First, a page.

Mortgage Payment

What is APR and how is it calculated?

The annual percentage rate (APR) is a calculated rate of interest for a loan over its projected life. This rate includes the interest, all points (which are considered prepaid interest), Mortgage insurance, and other charges associated with making the loan that the lender collects from the borrower.

The APR is calculated by a standard formula that all lenders use. This enables the borrower to comparison-shop between lenders and/or loan products.

What is a good-faith estimate?

Your lender or loan agent must provide you with a good-faith estimate within three days of your application. This is the information you need to make a fair and accurate judgment when shopping for a loan.

Your estimate is a written document that shows all the costs that can be estimated in advance by the lender. You need this information so there are no surprises on the day you close your sale on the property to be purchased. You will be expected to pay closing costs.

What does my monthly mortgage payment include?

The bulk of your monthly mortgage payment goes toward paying off the principal and interest of your loan. In addition, most lenders require that you pay a sufficient amount to cover your local real estate tax, plus your homeowner's or hazard insurance. This amount is placed in an escrow account, from which your lender then pays your tax and insurance bills as they come due.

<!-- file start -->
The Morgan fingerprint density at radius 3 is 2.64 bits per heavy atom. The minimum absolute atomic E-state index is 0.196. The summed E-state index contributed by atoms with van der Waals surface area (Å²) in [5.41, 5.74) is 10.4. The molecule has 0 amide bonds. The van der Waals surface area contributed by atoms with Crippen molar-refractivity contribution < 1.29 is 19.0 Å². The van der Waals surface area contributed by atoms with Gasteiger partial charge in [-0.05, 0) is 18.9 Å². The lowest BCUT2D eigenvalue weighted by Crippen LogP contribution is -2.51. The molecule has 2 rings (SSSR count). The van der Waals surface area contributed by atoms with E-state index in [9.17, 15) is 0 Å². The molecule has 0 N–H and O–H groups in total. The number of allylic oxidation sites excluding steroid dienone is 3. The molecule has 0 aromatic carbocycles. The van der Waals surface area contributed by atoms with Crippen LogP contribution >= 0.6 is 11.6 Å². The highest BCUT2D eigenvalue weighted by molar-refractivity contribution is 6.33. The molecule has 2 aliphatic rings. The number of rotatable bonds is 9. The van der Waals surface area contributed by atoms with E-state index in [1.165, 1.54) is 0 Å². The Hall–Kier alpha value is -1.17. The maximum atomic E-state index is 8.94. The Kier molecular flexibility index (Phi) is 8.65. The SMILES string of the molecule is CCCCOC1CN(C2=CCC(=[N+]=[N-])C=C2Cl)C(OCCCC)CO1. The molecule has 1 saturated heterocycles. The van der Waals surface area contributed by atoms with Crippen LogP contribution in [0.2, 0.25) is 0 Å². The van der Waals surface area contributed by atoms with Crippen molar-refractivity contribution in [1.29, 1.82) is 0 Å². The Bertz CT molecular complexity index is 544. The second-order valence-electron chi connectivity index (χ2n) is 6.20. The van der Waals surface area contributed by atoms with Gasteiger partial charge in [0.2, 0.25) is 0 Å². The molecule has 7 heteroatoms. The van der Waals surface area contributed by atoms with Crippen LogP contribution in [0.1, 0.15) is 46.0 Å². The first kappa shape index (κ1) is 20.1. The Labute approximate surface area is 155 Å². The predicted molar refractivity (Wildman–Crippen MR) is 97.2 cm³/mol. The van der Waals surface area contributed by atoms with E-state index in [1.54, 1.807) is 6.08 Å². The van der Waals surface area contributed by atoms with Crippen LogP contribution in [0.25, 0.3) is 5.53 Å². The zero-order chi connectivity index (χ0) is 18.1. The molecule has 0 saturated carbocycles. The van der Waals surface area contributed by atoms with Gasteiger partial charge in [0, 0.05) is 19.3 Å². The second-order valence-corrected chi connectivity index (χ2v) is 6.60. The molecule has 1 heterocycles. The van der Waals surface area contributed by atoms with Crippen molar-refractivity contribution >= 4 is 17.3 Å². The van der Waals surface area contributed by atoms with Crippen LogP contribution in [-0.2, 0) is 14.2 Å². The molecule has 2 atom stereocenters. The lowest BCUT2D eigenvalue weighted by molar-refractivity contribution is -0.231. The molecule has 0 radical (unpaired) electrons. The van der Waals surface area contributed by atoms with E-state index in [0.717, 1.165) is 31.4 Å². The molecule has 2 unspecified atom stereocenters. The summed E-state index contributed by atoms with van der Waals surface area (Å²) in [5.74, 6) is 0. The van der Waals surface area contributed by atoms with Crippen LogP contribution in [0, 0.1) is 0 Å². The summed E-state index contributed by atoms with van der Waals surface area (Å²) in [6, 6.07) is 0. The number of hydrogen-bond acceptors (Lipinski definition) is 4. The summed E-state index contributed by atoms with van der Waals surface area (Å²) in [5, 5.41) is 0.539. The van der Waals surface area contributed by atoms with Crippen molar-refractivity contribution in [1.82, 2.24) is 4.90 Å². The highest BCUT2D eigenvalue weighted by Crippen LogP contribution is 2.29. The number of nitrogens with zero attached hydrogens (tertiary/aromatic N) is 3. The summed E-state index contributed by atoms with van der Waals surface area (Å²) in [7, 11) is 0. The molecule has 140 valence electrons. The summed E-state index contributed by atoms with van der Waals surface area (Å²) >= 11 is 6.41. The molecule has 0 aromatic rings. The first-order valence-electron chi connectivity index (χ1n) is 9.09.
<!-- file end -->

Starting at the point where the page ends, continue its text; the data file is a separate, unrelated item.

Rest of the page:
Can I pay off my loan early?

If you can afford it, and are interested in the considerable advantages of having more equity and/or owning your home free-and-clear at the earliest possible date, the answer in most cases is yes. Earlier in this section, "How to Pay off a 30-Year Mortgage in 15 Years Without Really Feeling It" -- outlines a popular formula for pre-payment.

The FHA, VA, and even some states do not allow lenders to charge penalties for paying mortgages early or refinancing. In fact, many lenders now include space on monthly statements for borrowers to itemize an additional principal payment they wish to include with their regular payment.

If you're unsure about the rules governing pre-payment, review your loan agreement.

What are the respective advantages of 15-year and 30-year loans?

The 30-year fixed-rate mortgage remains the standard mortgage, with an array of valuable benefits designed especially for buyers who expect to stay in their homes for a long time. Because the borrower pays more interest than principal for the first 23 years, the tax deduction is substantial. And as inflation causes both living expenses and income to increase, your unchanging monthly mortgage payments account for a relatively smaller portion of income as the years go by.

As you'd expect, a 15-year monthly mortgage means higher monthly payments than an equivalent 30-year loan...but not as much higher as you may think. At the same rate of interest, payments on the 15-year mortgage are roughly 20-25 percent higher than a loan that takes twice as long to pay off. And one of the benefits of choosing a 15-year mortgage is that you can generally get a lower interest rate for an otherwise similar loan. Another advantage is faster equity build-up because a larger portion of your early payments is going to pay off principal. This makes the 15-year mortgage an ideal alternative for couples approaching retirement or anyone else interested in owning their home free-and-clear as quickly as possible.


Consider paying the points for the better rate if you can afford it, especially if you plan on keeping the home for more than a few years. Like interest, the money you pay for points may be tax-deductible, and the investment may pay for itself through savings generated by lower monthly payments.

Do adjustable-rate mortgages offer any protection against rising rates?